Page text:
The task of Ukraine’s reconstruction and recovery is thus far seeing most attention devoted to the economics of repairing physical capital assets. However, the losses of human capital through emigration on top of war casualties are arguably even greater, and without recovery also on this front, the reconstruction of physical assets will be in vain.
New data has become available on the scale and structure of emigration caused by the war, with alarmingly around 30 to 40 % of children and of prime–age women having left. Over four million of them have been welcomed by the EU through the activation of the Temporary Protection Directive, providing exceptionally positive conditions compared to standard asylum procedures. Post-war refugee return will be an obvious priority, but how this should be managed and dove-tailed with the end to temporary protection is highly uncertain.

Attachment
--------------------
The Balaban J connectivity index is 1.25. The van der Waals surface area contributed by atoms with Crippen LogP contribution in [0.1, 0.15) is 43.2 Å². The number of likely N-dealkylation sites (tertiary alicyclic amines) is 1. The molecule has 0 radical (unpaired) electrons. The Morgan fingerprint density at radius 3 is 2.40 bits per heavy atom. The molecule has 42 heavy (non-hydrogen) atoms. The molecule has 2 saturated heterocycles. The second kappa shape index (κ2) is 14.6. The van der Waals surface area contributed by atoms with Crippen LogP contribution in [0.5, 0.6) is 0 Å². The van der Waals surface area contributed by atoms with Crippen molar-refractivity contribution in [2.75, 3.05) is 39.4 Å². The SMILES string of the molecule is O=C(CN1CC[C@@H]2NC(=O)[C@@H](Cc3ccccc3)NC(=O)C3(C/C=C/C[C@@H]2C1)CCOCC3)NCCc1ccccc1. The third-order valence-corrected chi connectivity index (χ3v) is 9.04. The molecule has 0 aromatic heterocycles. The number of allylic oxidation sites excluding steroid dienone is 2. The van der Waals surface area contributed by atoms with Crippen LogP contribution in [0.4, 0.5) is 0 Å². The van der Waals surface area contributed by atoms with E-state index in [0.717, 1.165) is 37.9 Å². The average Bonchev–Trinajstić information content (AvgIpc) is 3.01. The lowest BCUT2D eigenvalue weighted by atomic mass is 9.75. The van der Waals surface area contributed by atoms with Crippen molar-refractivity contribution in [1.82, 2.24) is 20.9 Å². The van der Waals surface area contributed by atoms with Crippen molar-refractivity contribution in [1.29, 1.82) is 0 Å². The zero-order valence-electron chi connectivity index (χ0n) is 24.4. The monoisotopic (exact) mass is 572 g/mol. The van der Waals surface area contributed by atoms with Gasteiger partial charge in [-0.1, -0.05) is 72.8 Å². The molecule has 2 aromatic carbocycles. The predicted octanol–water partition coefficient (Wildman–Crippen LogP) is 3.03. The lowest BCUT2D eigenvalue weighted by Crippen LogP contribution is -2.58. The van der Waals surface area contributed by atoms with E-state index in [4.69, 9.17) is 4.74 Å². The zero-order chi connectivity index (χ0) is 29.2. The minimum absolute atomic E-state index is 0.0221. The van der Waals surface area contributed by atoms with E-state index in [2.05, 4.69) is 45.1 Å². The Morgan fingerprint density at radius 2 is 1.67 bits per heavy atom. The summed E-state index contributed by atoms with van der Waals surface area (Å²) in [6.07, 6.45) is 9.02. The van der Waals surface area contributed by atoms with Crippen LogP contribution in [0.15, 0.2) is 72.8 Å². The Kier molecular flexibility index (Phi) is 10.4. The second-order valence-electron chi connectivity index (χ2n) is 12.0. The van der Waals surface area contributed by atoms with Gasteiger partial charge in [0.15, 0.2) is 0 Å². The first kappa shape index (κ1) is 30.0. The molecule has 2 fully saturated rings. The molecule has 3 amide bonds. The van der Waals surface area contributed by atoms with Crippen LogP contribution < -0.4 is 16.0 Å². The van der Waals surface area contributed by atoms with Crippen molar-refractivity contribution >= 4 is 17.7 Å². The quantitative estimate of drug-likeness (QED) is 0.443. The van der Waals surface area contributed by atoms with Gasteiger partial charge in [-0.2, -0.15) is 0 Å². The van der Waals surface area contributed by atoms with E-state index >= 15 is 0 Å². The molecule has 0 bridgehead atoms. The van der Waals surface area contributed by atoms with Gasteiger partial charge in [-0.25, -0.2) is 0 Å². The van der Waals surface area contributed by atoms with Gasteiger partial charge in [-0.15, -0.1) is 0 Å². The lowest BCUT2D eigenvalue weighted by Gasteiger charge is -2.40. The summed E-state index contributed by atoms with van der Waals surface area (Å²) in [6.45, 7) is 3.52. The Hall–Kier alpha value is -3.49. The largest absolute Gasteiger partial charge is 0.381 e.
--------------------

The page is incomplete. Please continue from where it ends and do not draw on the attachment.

The default scenario for EU law and policy, following an end to temporary protection, is for the migrant families either to return home or to apply for asylum. However, Member States’ asylum systems are incapable of handling the very large numbers involved, and so this scenario would result in a chaotic regime mixing virtually enforced return and illegal overstays and should be ruled out.
An alternative recommendable scenario would be for the current three-year temporary protection period to be extended for another for three years in to dove-tail with a recast Long-term Residence Directive, coupled with other measures to facilitate voluntary return.